“The Uptown home of the woman who co-founded the Fannie May candy stores sold for slightly over $1 million, with the buyers planning to extensively rehab the rundown home that was in danger of demolition.
“The former home of Mildred King Archibald Hyde, who in 1920 launched a candy business that her husband took over, sold June 11 at $15,000 over the asking price.
“The buyers’ agent said her clients made the higher offer to fend off developers who were vying to get the property. ‘We didn’t want to see somebody put in new crap and flip it,’ said Kate Prange, the Compass agent who represented the buyers.
“‘This house could have been easily threatened with demolition, if not for a special buyer that’s committed to the preservation of the home for their family,’ said Ward Miller, executive director of Preservation Chicago.
“The rehab is in part a re-assembly job, as the previous owner, who had begun renovations, saved loads of wood trim and other materials before gutting it. The purchase included ‘three storage units filled with wood trim, crown molding and other things, all cataloged, and a Dumpster of bricks,’ Prange said.
“The previous owner’s identity cannot be determined from public records, as the property was passed around through land trusts and limited-liability companies from 1992 forward, but both Prange and Miller said the homeowner was a man who undertook an ambitious, yearslong renovation before he died.
“Built in 1898, the 6,300-square-foot house belonged to Mildred King Archibald Hyde when she died in 1937 at age 57. It’s not clear how long she lived there prior to her death.
“In 1920, Mildred and her first husband, H. Teller Archibald, opened the first Fannie May candy store on LaSalle Street. The chain quickly became a hit and by 1930 had 30 stores in Chicago and annual revenue of $300,000.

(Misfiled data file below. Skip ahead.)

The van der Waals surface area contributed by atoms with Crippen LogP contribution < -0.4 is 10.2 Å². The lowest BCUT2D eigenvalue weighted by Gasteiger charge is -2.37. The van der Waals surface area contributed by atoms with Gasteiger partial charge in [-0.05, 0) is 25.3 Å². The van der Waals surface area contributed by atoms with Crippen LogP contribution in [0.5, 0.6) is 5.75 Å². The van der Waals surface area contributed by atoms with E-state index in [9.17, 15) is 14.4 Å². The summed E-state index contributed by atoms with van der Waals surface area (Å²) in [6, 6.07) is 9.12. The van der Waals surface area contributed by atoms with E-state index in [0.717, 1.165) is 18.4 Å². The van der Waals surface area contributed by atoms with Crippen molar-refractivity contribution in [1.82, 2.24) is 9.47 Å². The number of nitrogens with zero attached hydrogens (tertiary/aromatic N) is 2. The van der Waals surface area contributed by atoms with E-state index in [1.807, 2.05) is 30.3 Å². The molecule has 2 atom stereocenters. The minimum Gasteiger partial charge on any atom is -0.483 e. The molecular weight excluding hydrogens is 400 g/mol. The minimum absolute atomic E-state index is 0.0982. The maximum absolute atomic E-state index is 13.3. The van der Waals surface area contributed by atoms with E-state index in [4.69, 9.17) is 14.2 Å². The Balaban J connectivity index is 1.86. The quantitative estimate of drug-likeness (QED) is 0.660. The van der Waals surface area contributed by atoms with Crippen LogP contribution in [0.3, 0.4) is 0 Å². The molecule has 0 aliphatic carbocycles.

“According to a 2013 biographical article on Mildred, she told the Chicago Tribune in 1928 that in the early years of the store, her husband kept working in real estate while she ‘was willing to work night and day’ in the candy shop.
Mildred later told the New York Times that she ‘financed the candy enterprise at its inception.’ A 1921 article in Manufacturers’ News ascribed the entire business to her, with no mention of Mr. Archibald. ‘Mrs. Archibald is not only the candy maker, but the executive, the proprietor and manager of all the Fannie May candy shops,’ the article said. She ‘manages every detail of a rapidly increasing business.’ (Rodkin, Crain’s Chicago Business, 6/17/21)
Fannie May founder’s house saved from demolition; To fend off developers, the buyers paid $15,000 over the asking price for the Uptown home that belonged to the pioneering business woman behind the iconic candy brand, Dennis Rodkin, Crain’s Chicago Business, 6/17/21
Uptown home of Fannie May cofounder for sale; As the home of a woman in business in the 1920s, the house should be a landmark, says a Chicago preservationist, Dennis Rodkin, Crain’s Chicago Business, 3/2/21